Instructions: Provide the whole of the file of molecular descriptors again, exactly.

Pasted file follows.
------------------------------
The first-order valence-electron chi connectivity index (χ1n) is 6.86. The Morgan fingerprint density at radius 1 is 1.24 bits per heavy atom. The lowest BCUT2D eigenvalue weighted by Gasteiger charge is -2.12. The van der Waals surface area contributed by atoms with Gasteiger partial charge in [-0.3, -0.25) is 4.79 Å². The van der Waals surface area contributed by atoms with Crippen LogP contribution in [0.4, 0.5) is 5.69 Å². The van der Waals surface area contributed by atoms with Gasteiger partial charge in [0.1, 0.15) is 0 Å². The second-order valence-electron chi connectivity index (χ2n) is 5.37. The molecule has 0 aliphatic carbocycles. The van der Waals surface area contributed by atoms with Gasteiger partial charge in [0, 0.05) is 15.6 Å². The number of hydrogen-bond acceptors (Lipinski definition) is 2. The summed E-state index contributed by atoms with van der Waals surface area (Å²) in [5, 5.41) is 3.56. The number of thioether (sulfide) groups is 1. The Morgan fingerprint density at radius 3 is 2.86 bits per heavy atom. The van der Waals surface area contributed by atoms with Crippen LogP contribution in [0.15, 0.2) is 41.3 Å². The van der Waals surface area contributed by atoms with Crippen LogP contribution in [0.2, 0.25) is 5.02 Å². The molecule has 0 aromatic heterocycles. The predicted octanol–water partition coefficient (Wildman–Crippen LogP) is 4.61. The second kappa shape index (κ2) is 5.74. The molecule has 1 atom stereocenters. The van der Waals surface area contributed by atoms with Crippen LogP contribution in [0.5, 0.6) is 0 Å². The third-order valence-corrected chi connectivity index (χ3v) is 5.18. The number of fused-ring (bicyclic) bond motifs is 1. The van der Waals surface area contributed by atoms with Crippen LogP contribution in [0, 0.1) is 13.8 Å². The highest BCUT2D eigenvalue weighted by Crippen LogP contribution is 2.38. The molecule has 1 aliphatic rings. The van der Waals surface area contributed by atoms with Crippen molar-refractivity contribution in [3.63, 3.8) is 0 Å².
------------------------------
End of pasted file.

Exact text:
The first-order valence-electron chi connectivity index (χ1n) is 6.86. The Morgan fingerprint density at radius 1 is 1.24 bits per heavy atom. The lowest BCUT2D eigenvalue weighted by Gasteiger charge is -2.12. The van der Waals surface area contributed by atoms with Gasteiger partial charge in [-0.3, -0.25) is 4.79 Å². The van der Waals surface area contributed by atoms with Crippen LogP contribution in [0.4, 0.5) is 5.69 Å². The van der Waals surface area contributed by atoms with Gasteiger partial charge in [0.1, 0.15) is 0 Å². The second-order valence-electron chi connectivity index (χ2n) is 5.37. The molecule has 0 aliphatic carbocycles. The van der Waals surface area contributed by atoms with Gasteiger partial charge in [0, 0.05) is 15.6 Å². The number of hydrogen-bond acceptors (Lipinski definition) is 2. The summed E-state index contributed by atoms with van der Waals surface area (Å²) in [5, 5.41) is 3.56. The number of thioether (sulfide) groups is 1. The Morgan fingerprint density at radius 3 is 2.86 bits per heavy atom. The van der Waals surface area contributed by atoms with Crippen LogP contribution in [0.15, 0.2) is 41.3 Å². The van der Waals surface area contributed by atoms with Crippen LogP contribution in [0.2, 0.25) is 5.02 Å². The molecule has 0 aromatic heterocycles. The predicted octanol–water partition coefficient (Wildman–Crippen LogP) is 4.61. The second kappa shape index (κ2) is 5.74. The molecule has 1 atom stereocenters. The van der Waals surface area contributed by atoms with Crippen LogP contribution in [0.5, 0.6) is 0 Å². The third-order valence-corrected chi connectivity index (χ3v) is 5.18. The number of fused-ring (bicyclic) bond motifs is 1. The van der Waals surface area contributed by atoms with Crippen LogP contribution in [0, 0.1) is 13.8 Å². The highest BCUT2D eigenvalue weighted by Crippen LogP contribution is 2.38. The molecule has 1 aliphatic rings. The van der Waals surface area contributed by atoms with Crippen molar-refractivity contribution in [3.63, 3.8) is 0 Å².